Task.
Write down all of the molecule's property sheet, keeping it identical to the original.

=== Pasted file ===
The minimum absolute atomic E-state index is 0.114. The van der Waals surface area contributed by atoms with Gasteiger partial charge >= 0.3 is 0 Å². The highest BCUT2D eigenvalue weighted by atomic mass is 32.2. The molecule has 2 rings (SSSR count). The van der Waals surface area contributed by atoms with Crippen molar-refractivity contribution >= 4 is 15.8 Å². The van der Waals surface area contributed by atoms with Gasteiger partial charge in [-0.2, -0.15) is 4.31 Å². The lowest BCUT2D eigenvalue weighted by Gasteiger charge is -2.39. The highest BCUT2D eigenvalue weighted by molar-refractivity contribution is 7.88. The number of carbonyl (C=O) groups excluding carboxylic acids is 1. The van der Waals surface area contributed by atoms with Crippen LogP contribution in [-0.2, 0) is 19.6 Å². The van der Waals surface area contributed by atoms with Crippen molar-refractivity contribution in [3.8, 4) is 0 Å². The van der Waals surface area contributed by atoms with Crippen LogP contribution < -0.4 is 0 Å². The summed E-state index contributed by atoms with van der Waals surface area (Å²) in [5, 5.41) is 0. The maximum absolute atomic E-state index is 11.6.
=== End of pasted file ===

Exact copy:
The minimum absolute atomic E-state index is 0.114. The van der Waals surface area contributed by atoms with Gasteiger partial charge >= 0.3 is 0 Å². The highest BCUT2D eigenvalue weighted by atomic mass is 32.2. The molecule has 2 rings (SSSR count). The van der Waals surface area contributed by atoms with Crippen molar-refractivity contribution >= 4 is 15.8 Å². The van der Waals surface area contributed by atoms with Gasteiger partial charge in [-0.2, -0.15) is 4.31 Å². The lowest BCUT2D eigenvalue weighted by Gasteiger charge is -2.39. The highest BCUT2D eigenvalue weighted by molar-refractivity contribution is 7.88. The number of carbonyl (C=O) groups excluding carboxylic acids is 1. The van der Waals surface area contributed by atoms with Crippen LogP contribution in [-0.2, 0) is 19.6 Å². The van der Waals surface area contributed by atoms with Crippen molar-refractivity contribution in [3.8, 4) is 0 Å². The van der Waals surface area contributed by atoms with Crippen LogP contribution < -0.4 is 0 Å². The summed E-state index contributed by atoms with van der Waals surface area (Å²) in [5, 5.41) is 0. The maximum absolute atomic E-state index is 11.6.